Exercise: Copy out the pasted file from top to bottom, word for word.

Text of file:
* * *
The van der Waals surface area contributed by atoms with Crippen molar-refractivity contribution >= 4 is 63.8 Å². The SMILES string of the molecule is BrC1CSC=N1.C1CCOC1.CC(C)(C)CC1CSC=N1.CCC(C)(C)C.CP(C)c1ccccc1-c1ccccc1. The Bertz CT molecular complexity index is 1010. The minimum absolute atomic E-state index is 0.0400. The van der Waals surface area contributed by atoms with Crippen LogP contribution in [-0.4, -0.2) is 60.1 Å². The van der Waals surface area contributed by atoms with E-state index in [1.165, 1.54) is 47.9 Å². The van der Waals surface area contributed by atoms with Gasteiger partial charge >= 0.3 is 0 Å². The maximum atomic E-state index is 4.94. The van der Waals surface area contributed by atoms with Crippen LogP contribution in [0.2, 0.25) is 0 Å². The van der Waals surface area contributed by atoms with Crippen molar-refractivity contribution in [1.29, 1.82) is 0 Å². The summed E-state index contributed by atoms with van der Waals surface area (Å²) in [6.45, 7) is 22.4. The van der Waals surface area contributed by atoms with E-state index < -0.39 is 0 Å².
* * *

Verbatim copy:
The van der Waals surface area contributed by atoms with Crippen molar-refractivity contribution >= 4 is 63.8 Å². The SMILES string of the molecule is BrC1CSC=N1.C1CCOC1.CC(C)(C)CC1CSC=N1.CCC(C)(C)C.CP(C)c1ccccc1-c1ccccc1. The Bertz CT molecular complexity index is 1010. The minimum absolute atomic E-state index is 0.0400. The van der Waals surface area contributed by atoms with Crippen LogP contribution in [-0.4, -0.2) is 60.1 Å². The van der Waals surface area contributed by atoms with E-state index in [1.165, 1.54) is 47.9 Å². The van der Waals surface area contributed by atoms with Gasteiger partial charge >= 0.3 is 0 Å². The maximum atomic E-state index is 4.94. The van der Waals surface area contributed by atoms with Crippen LogP contribution in [0.2, 0.25) is 0 Å². The van der Waals surface area contributed by atoms with Crippen molar-refractivity contribution in [1.29, 1.82) is 0 Å². The summed E-state index contributed by atoms with van der Waals surface area (Å²) in [6.45, 7) is 22.4. The van der Waals surface area contributed by atoms with E-state index < -0.39 is 0 Å².